# Coincidence in Diophantine solution parametrization for Pythagorean triples etc

Consider a triple of nonnegative integers $$(a, b, c)$$ such that $$c^2 = a^2 + b^2$$. This can be viewed as integer triangles with sides $$(a, b, c)$$ such that $$c$$ is the side opposite a $$90°$$ angle. Such triples are well-known as Pythagorean triples, and it is well-known (called Euclid's formula on Wikipedia) that all such primitive (i.e. $$\gcd(a, b, c) = 1$$) triples can be parametrized as:

\begin{align} a &= m^2 - n^2 \cr b &= 2mn \cr c &= m^2 + n^2 \end{align}

I've always found it mildly amusing (and occasionally confusing) that we started trying to find a parametrization for triples where $$c^2$$ was a sum of two squares, and obtained a parametrization where $$c$$ itself is a sum of two squares, i.e. has the same form.

Today I encountered the problem of nonnegative triples $$(a, b, c)$$ such that $$c^2 = a^2 + b^2 + ab$$. This can be viewed as integer triangles with sides $$(a, b, c)$$ such that $$c$$ is the side opposite a $$120°$$ angle. Such triples are called 1-Pythagorean triples on OEIS, Eisenstein triples in this paper, and “Trythagorean” triples in this blog post. Whatever the name, it turns out that all such primitive triples can be parametrized (see this very nice page) as:

\begin{align} a &= n^2 - m^2 \cr b &= m^2 + 2mn \cr c &= m^2 + mn + n^2 \end{align}

where $$m < n$$ such that $$\gcd(m,n)=1$$ and $$m≢n \pmod 3$$.

This is spooky: we looked for triples such that $$c^2$$ was of the form $$a^2 + ab + b^2$$, and it turns out that $$c$$ itself is of a similar form, $$c = m^2 + mn + n^2$$.

Question: Is this just a coincidence? If not, what's going on? What's the most general kind of problem for which this (whatever “this” is) is true?

There's a general method for homogeneous Diophantine equations of degree two, but I haven't yet tried other equations. Also, even when sometimes the form seems different, it is not really, for example, the same page parametrizes solutions to $$c^2 = a^2 + b^2 - ab$$ (corresponding to $$60°$$ angles) as $$c = m^2 + n^2 + mn$$ which would seem to be a counterexample, but replacing either $$m$$ with $$-m$$ or $$n$$ with $$-n$$ gives $$m^2 + n^2 - mn$$ so I'm not sure.

Gauss duplication.

$$A^2 +AB + 41 B^2 = C^2$$ $$A = x^2 - 41 y^2$$ $$B = 2xy + y^2$$ $$C = x^2 + xy + 41 y^2$$

If you have class number bigger than one, more options; we can solve $$A^2 + 6 B^2 = C^2,$$ where $$C = 2x^2 + 3 y^2 \; . \;$$ Or $$A^2 + 5 B^2 = C^2,$$ where $$C = 2 x^2 + 2xy + 3 y^2.$$

• Thanks! The first one is a nice example. Unfortunately, this is a bit like a “zero-knowledge proof” for me: I can tell that you know the answer but I don't seem to have learned anything. :-) Could you explain in more detail, or point to some appropriate resources? – ShreevatsaR Nov 3 '19 at 21:55
• You should be able to find David A. Cox, Primes of the Form $x^2 + n y^2.$ About Dirichlet's description of Gauss composition, there is a typo in the first edition, corrected in the second. In brief, given two primitive binary quadratic forms of the same discriminant, we can multiply the values and represent that product by the composition of the two forms. Your question is when all three forms are the principal form. en.wikipedia.org/wiki/Binary_quadratic_form – Will Jagy Nov 3 '19 at 23:09
• Thanks... I'll try to read up more. From a quick look at Cox's 3.8 what I understand is that if a number $p$ is represented by some primitive binary quadratic form $f$, and the number $q$ by form $g$, then their product $pq$ by the form that is the composition of $f$ and $g$; here in this cases (if I understand correctly) $p=q=c$, and $f = g$, and it so happens that the composition is itself. But that seems to go in one direction; what's not obvious is that, for example every $c$ of the form $a^2 + b^2 + ab$ is the square of a number of the same form (i.e. there's no other way to obtain it). – ShreevatsaR Nov 4 '19 at 5:07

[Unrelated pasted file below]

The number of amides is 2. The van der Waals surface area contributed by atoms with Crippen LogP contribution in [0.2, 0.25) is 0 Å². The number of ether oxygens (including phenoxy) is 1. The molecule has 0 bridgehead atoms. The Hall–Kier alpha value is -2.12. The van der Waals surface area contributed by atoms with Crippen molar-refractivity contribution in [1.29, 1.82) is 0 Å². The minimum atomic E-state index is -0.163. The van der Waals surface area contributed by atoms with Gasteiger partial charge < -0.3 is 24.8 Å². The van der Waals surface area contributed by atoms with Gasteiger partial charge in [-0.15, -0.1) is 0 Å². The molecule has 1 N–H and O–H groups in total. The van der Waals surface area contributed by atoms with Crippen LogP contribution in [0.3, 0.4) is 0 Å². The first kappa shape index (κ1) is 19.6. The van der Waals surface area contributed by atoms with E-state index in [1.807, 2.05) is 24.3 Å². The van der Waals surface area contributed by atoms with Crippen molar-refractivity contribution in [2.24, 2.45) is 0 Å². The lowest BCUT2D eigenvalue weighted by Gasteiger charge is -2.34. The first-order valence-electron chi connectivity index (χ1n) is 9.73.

• To put it differently: I think I can believe that if $c$ is always represented by a binary quadratic form then it has to be the same one as for $c^2$ (when the latter cannot be obtained as a composition in any other way), but it's not obvious to me why the generic $c$ has to have that form in the first place. – ShreevatsaR Nov 4 '19 at 18:27
• @ShreevatsaR (I) an exercise I suggested in my answer was $a^2 + 5 b^2 = c^2,$ with $a = 2u^2 + 2uv-2v^2 \; , \;$ $b = 2uv+v^2 \; , \;$ $c = 2u^2 + 2uv+3v^2 \; . \;$ (II) The fact that $a,b,c$ come out as binary forms in the first place goes back to Fricke and Klein (1897). Put briefly, we know all the automorphisms of $y^2 - zx,$ and we find zero vector s of our form with Hessian G by solving $P^T G P = n H,$ where $H$ is the Hessian of $y^2 - zx.$ See math.stackexchange.com/questions/1972120/… – Will Jagy Nov 4 '19 at 19:13

The example I like to show is solving $$2(x^2 + y^2 + z^2) - 113(yz + zx + xy)=0,$$ four "recipes," all made up of binary quadratic forms $$\left( \begin{array}{r} x \\ y \\ z \end{array} \right) = \left( \begin{array}{r} 37 u^2 + 51 uv + 8 v^2 \\ 8 u^2 -35 uv -6 v^2 \\ -6 u^2 + 23 uv + 37 v^2 \end{array} \right)$$

$$\left( \begin{array}{r} x \\ y \\ z \end{array} \right) = \left( \begin{array}{r} 32 u^2 + 61 uv + 18 v^2 \\ 18 u^2 -25 uv -11 v^2 \\ -11 u^2 + 3 uv + 32 v^2 \end{array} \right)$$

$$\left( \begin{array}{r} x \\ y \\ z \end{array} \right) = \left( \begin{array}{r} 38 u^2 + 45 uv + 4 v^2 \\ 4 u^2 -37 uv -3 v^2 \\ -3 u^2 + 31 uv + 38 v^2 \end{array} \right)$$

$$\left( \begin{array}{r} x \\ y \\ z \end{array} \right) = \left( \begin{array}{r} 29 u^2 + 63 uv + 22 v^2 \\ 22 u^2 -19 uv -12 v^2 \\ -12 u^2 -5 uv + 29 v^2 \end{array} \right)$$

For all four recipes, $$x^2 + y^2 + z^2 = 1469 \left( u^2 + uv + v^2 \right)^2$$ giving effective bounds on $$u,v$$ if given upper bound on $$x^2 + y^2 + z^2$$